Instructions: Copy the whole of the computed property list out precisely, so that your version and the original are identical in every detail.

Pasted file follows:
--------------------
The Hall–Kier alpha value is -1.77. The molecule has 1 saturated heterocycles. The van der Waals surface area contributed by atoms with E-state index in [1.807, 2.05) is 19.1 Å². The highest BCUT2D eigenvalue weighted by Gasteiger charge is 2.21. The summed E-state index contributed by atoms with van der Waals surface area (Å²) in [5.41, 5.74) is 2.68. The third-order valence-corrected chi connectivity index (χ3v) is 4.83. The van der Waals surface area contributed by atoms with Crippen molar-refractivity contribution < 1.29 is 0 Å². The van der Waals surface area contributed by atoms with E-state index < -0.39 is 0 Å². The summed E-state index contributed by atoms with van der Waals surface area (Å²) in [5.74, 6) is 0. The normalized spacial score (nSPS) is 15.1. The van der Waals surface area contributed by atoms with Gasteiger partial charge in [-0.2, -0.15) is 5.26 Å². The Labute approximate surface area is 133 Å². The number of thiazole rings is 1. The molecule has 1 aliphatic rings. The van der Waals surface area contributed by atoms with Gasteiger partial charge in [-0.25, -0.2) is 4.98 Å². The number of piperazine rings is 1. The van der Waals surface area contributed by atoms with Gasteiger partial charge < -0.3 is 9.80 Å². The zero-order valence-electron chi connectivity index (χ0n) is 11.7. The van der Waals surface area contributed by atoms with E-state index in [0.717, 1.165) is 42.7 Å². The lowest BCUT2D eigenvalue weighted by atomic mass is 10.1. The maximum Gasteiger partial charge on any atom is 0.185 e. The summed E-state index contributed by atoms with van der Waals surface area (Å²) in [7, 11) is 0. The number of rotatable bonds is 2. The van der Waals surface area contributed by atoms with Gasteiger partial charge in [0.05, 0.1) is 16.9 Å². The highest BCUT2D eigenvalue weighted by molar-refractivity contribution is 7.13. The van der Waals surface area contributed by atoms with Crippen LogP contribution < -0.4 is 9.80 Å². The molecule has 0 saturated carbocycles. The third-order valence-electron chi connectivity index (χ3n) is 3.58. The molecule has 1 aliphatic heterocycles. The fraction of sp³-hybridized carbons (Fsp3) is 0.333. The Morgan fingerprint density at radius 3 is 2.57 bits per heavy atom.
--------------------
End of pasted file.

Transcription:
The Hall–Kier alpha value is -1.77. The molecule has 1 saturated heterocycles. The van der Waals surface area contributed by atoms with E-state index in [1.807, 2.05) is 19.1 Å². The highest BCUT2D eigenvalue weighted by Gasteiger charge is 2.21. The summed E-state index contributed by atoms with van der Waals surface area (Å²) in [5.41, 5.74) is 2.68. The third-order valence-corrected chi connectivity index (χ3v) is 4.83. The van der Waals surface area contributed by atoms with Crippen molar-refractivity contribution < 1.29 is 0 Å². The van der Waals surface area contributed by atoms with E-state index < -0.39 is 0 Å². The summed E-state index contributed by atoms with van der Waals surface area (Å²) in [5.74, 6) is 0. The normalized spacial score (nSPS) is 15.1. The van der Waals surface area contributed by atoms with Gasteiger partial charge in [-0.2, -0.15) is 5.26 Å². The Labute approximate surface area is 133 Å². The number of thiazole rings is 1. The molecule has 1 aliphatic rings. The van der Waals surface area contributed by atoms with Gasteiger partial charge in [-0.25, -0.2) is 4.98 Å². The number of piperazine rings is 1. The van der Waals surface area contributed by atoms with Gasteiger partial charge < -0.3 is 9.80 Å². The zero-order valence-electron chi connectivity index (χ0n) is 11.7. The van der Waals surface area contributed by atoms with E-state index in [0.717, 1.165) is 42.7 Å². The lowest BCUT2D eigenvalue weighted by atomic mass is 10.1. The maximum Gasteiger partial charge on any atom is 0.185 e. The summed E-state index contributed by atoms with van der Waals surface area (Å²) in [7, 11) is 0. The number of rotatable bonds is 2. The van der Waals surface area contributed by atoms with Gasteiger partial charge in [0.05, 0.1) is 16.9 Å². The highest BCUT2D eigenvalue weighted by molar-refractivity contribution is 7.13. The van der Waals surface area contributed by atoms with Crippen LogP contribution < -0.4 is 9.80 Å². The molecule has 0 saturated carbocycles. The third-order valence-electron chi connectivity index (χ3n) is 3.58. The molecule has 1 aliphatic heterocycles. The fraction of sp³-hybridized carbons (Fsp3) is 0.333. The Morgan fingerprint density at radius 3 is 2.57 bits per heavy atom.